Is Finding A Job Just A Numbers Game?
As President Obama prepares to lay out his "jobs plan" to Congress, Steve Bodakowski asks whether it is all just a numbers game.
Hunting for a job can be a daunting task in any environment, let alone in one with record unemployment numbers and more uncertainty than when the next earthquake will hit the East Coast. (Wait, didn’t that already happen?) I recently had a friend ask me if given the times, was it appropriate to apply to an entry level job despite being a mid to high-level candidate. Clearly he’s not the only one asking this question. I’m sure many will be tuning in to watch President Obama’s address to Congress tonight to understand his plan for getting Americans back to work. But my friend’s question certainly led me to ponder what’s the best way to get a job in this tumultuous environment?
There are some who use social media, recruiters, word of mouth, begging, newspapers etc… But does it really matter what approach you take or is it simply that you distribute as many resumes as possible and does it really matter what approach you take, as long as you are applying?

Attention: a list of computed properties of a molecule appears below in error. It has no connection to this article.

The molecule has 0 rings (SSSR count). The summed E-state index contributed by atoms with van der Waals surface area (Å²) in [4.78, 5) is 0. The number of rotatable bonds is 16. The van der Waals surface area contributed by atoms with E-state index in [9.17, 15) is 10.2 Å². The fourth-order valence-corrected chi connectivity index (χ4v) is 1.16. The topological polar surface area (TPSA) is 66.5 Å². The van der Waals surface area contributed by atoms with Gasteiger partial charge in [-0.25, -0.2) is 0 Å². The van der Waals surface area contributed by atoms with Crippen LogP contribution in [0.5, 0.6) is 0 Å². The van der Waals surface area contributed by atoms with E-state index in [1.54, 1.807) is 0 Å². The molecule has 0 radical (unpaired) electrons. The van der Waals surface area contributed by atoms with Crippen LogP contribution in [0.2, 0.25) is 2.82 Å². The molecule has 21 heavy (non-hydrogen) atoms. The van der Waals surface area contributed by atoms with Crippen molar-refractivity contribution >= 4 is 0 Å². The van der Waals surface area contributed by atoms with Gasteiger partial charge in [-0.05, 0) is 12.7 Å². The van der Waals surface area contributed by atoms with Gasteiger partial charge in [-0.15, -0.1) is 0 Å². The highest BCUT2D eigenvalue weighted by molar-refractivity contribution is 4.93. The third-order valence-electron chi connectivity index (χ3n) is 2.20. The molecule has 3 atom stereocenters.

We spend much of our lives building up our career profiles, hoping employers will recognize our hard work and want to hire us, only to find that is often not the case. As many Americans have experienced, employee hiring is a very subjective process despite your expertise or credentials. As a former TV reporter, an industry that some would argue is as tough as it gets, and can be very discriminatory, I experienced firsthand how hard it can be to land a job and stumbled upon an interesting fact; it seemed to be a numbers game. I realized I needed to stop being so strategic and just apply. I did just that. Of course you have to have a well built resume with the proper qualifications, but you need to cast a wide net. So when I looked to break into this tough industry, I flooded the market with more than 150 resumes and received more calls than I ever expected. It was simply a numbers game it appeared. It has been more than five years since, and I have subscribed to that method many times in different aspects of my life, including my current job at CJP. And to my surprise I have rarely been disappointed. In fact 99% of the times the theory has proven accurate!
So I will pose the question to you: Do you think finding a job is less about being strategic and more about acknowledging that it is a really just a numbers game?